Page last updated at 16:26 GMT, Monday, 10 August 2009 17:26 UK

Home-share plans spark division

To Let sign in Headingley
Thousands of Leeds University students live in home-shares

The government is considering plans to allow councils to limit the number of homes in multiple occupation - but will some areas really benefit from these proposals?

The leafy Leeds suburb of Headingley and nearby Hyde Park have become home to thousands of students over the last 20 years.

But the influx has led to discontent among some residents who say their communities have been transformed by surging numbers of takeaways, letting agents and bars.

Many locals believe introducing limits on the number of houses in multiple occupation (HMOs) would help improve the area and bring back more families.

But students' organisations and landlords' associations say the proposals are discriminatory and believe they could have a negative impact on house prices.

Dr Richard Tyler is from the Leeds HMO Lobby, which campaigns for legislation to control the number of shared houses, and has lived in Headingley since 1971.

You have to queue in fancy dress in order to get into the local pubs
Dr Richard Tyler, Leeds HMO Lobby

He said: "What we have now in Headingley is students, students, students.

"It's not clean, there is a racket going on, day in, day out, and it is a target for burglars because of the large student population.

"We want fewer students and a balanced community with more families and long-term residents, instead of the majority being transient.

"You have to queue in fancy dress in order to get into the local pubs. It's a travesty."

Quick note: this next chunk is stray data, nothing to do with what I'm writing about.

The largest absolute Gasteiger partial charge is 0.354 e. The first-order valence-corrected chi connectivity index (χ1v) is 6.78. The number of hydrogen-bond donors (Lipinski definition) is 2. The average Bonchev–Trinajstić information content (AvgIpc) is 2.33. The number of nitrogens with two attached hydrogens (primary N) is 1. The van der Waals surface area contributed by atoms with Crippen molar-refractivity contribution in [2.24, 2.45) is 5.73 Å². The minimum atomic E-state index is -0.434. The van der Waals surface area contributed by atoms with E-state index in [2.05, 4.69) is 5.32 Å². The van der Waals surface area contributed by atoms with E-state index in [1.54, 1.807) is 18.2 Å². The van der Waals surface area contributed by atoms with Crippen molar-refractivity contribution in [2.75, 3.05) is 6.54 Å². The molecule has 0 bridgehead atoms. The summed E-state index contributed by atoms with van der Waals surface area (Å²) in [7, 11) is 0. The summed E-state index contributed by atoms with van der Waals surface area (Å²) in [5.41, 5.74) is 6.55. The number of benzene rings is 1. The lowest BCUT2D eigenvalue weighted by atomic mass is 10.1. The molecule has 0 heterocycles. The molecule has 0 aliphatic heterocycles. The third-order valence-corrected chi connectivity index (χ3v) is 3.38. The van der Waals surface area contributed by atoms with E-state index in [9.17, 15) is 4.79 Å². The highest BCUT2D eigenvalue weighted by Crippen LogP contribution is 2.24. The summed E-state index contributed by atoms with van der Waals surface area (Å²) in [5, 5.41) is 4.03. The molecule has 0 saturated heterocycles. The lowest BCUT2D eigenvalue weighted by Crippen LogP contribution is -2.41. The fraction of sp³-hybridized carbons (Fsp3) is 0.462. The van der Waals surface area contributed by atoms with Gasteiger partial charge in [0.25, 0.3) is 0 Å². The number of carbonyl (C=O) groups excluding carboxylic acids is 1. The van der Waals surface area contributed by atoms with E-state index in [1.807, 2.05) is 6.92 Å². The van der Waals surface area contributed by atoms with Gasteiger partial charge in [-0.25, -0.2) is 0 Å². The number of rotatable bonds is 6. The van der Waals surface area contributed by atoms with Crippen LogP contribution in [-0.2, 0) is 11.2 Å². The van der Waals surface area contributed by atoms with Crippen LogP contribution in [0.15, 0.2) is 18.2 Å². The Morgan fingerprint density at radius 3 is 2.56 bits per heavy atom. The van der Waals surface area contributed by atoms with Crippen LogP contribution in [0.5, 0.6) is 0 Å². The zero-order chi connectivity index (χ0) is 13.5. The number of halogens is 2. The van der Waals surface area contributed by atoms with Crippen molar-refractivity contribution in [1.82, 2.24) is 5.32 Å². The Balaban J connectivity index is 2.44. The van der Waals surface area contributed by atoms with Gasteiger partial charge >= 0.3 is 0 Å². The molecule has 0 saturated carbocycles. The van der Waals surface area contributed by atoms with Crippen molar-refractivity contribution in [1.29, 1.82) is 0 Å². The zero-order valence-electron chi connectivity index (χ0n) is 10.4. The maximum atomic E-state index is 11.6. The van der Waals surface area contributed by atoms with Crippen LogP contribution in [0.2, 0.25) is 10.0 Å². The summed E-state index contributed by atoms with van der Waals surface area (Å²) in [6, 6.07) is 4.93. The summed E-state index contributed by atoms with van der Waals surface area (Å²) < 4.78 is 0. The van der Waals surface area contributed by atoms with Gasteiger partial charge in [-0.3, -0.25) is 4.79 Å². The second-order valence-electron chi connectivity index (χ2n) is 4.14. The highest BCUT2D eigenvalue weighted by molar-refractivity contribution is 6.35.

Michael Seymour
Michael Seymour said people could be discouraged from going to university

Michael Seymour, 20, studies at Leeds Metropolitan University and lives with three people in a house in Hyde Park.

Last year he lived with nine others and said house-shares were a "key part" of being a student.

"I think it's only a very small minority of students that cause problems," he said.

"Limiting house-shares could mean more students are forced to remain in halls of residence and that could actually discourage people from coming to university.

"When you're in halls it's like a safety net, but living with others you are completely self-supportive."

He said the trade of some businesses which were reliant on large student populations could also be ruined if house-shares were limited.

'Increased blight'

Hannah Greenslade, community officer at Leeds University Students' Union, said placing limits on HMOs would create needless "red tape and bureaucracy", when students and residents should be encouraged to talk with one another instead.

"Students don't have limitless amounts of money - they want cheap accommodation and will not be able to move into city centre high rises if they are struggling with their finances.

"Assuming students are always going to be a problem and trying to keep them away from other people is a massive mistake."

Chris Town, a landlord in Leeds, said HMOs were often large and difficult and expensive to convert into a different use.

"The only result is likely to be decreased investment in local communities and increased blight," he said.



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